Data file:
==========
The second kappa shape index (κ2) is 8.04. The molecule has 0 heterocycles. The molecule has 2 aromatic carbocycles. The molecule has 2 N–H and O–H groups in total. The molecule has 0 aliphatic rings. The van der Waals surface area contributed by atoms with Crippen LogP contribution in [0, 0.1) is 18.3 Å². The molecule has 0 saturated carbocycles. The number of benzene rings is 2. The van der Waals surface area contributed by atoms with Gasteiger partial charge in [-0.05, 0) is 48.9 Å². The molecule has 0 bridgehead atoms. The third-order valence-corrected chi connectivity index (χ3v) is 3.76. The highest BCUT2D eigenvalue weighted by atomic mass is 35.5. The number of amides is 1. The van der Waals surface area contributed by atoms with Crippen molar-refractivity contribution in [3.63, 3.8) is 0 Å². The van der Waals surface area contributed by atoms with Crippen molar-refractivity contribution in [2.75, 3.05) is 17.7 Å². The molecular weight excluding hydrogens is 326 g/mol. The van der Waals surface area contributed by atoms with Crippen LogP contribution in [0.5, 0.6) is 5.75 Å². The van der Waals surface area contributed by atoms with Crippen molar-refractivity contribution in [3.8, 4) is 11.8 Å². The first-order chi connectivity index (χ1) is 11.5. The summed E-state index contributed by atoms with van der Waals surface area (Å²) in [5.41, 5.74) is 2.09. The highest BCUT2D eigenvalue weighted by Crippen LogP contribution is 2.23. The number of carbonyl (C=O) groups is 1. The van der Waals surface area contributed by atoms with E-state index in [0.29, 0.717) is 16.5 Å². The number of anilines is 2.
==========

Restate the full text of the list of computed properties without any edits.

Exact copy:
The second kappa shape index (κ2) is 8.04. The molecule has 0 heterocycles. The molecule has 2 aromatic carbocycles. The molecule has 2 N–H and O–H groups in total. The molecule has 0 aliphatic rings. The van der Waals surface area contributed by atoms with Crippen LogP contribution in [0, 0.1) is 18.3 Å². The molecule has 0 saturated carbocycles. The number of benzene rings is 2. The van der Waals surface area contributed by atoms with Gasteiger partial charge in [-0.05, 0) is 48.9 Å². The molecule has 0 bridgehead atoms. The third-order valence-corrected chi connectivity index (χ3v) is 3.76. The highest BCUT2D eigenvalue weighted by atomic mass is 35.5. The number of amides is 1. The van der Waals surface area contributed by atoms with Crippen molar-refractivity contribution in [3.63, 3.8) is 0 Å². The van der Waals surface area contributed by atoms with Crippen molar-refractivity contribution in [2.75, 3.05) is 17.7 Å². The molecular weight excluding hydrogens is 326 g/mol. The van der Waals surface area contributed by atoms with Crippen LogP contribution in [0.5, 0.6) is 5.75 Å². The van der Waals surface area contributed by atoms with Crippen molar-refractivity contribution in [3.8, 4) is 11.8 Å². The first-order chi connectivity index (χ1) is 11.5. The summed E-state index contributed by atoms with van der Waals surface area (Å²) in [5.41, 5.74) is 2.09. The highest BCUT2D eigenvalue weighted by Crippen LogP contribution is 2.23. The number of carbonyl (C=O) groups is 1. The van der Waals surface area contributed by atoms with E-state index in [0.29, 0.717) is 16.5 Å². The number of anilines is 2.